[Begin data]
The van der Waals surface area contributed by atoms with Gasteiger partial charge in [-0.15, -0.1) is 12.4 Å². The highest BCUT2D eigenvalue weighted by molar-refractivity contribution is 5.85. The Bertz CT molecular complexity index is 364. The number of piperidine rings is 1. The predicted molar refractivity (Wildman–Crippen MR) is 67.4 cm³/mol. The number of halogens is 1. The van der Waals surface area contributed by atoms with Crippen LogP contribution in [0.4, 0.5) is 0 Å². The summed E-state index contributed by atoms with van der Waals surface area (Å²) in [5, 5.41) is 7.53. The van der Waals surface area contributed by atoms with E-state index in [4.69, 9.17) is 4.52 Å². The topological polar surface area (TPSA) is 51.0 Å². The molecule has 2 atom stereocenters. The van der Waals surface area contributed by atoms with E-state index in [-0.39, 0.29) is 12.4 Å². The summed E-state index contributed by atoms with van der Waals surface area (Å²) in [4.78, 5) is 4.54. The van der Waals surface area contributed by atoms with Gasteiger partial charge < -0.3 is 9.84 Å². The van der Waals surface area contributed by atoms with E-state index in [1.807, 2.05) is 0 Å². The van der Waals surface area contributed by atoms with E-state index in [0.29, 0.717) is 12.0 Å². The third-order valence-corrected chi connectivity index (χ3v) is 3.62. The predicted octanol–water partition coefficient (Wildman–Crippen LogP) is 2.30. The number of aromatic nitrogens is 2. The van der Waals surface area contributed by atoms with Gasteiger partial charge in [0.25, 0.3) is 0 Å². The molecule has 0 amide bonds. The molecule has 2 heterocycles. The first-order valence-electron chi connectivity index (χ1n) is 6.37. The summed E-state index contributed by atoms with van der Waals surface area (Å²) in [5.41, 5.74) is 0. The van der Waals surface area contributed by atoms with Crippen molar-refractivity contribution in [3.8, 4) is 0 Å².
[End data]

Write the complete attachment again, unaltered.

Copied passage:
The van der Waals surface area contributed by atoms with Gasteiger partial charge in [-0.15, -0.1) is 12.4 Å². The highest BCUT2D eigenvalue weighted by molar-refractivity contribution is 5.85. The Bertz CT molecular complexity index is 364. The number of piperidine rings is 1. The predicted molar refractivity (Wildman–Crippen MR) is 67.4 cm³/mol. The number of halogens is 1. The van der Waals surface area contributed by atoms with Crippen LogP contribution in [0.4, 0.5) is 0 Å². The summed E-state index contributed by atoms with van der Waals surface area (Å²) in [5, 5.41) is 7.53. The van der Waals surface area contributed by atoms with E-state index in [4.69, 9.17) is 4.52 Å². The topological polar surface area (TPSA) is 51.0 Å². The molecule has 2 atom stereocenters. The van der Waals surface area contributed by atoms with E-state index in [-0.39, 0.29) is 12.4 Å². The summed E-state index contributed by atoms with van der Waals surface area (Å²) in [4.78, 5) is 4.54. The van der Waals surface area contributed by atoms with Gasteiger partial charge < -0.3 is 9.84 Å². The van der Waals surface area contributed by atoms with E-state index in [1.807, 2.05) is 0 Å². The van der Waals surface area contributed by atoms with E-state index in [0.29, 0.717) is 12.0 Å². The third-order valence-corrected chi connectivity index (χ3v) is 3.62. The predicted octanol–water partition coefficient (Wildman–Crippen LogP) is 2.30. The number of aromatic nitrogens is 2. The van der Waals surface area contributed by atoms with Gasteiger partial charge in [0.25, 0.3) is 0 Å². The molecule has 0 amide bonds. The molecule has 2 heterocycles. The first-order valence-electron chi connectivity index (χ1n) is 6.37. The summed E-state index contributed by atoms with van der Waals surface area (Å²) in [5.41, 5.74) is 0. The van der Waals surface area contributed by atoms with Crippen molar-refractivity contribution in [3.8, 4) is 0 Å².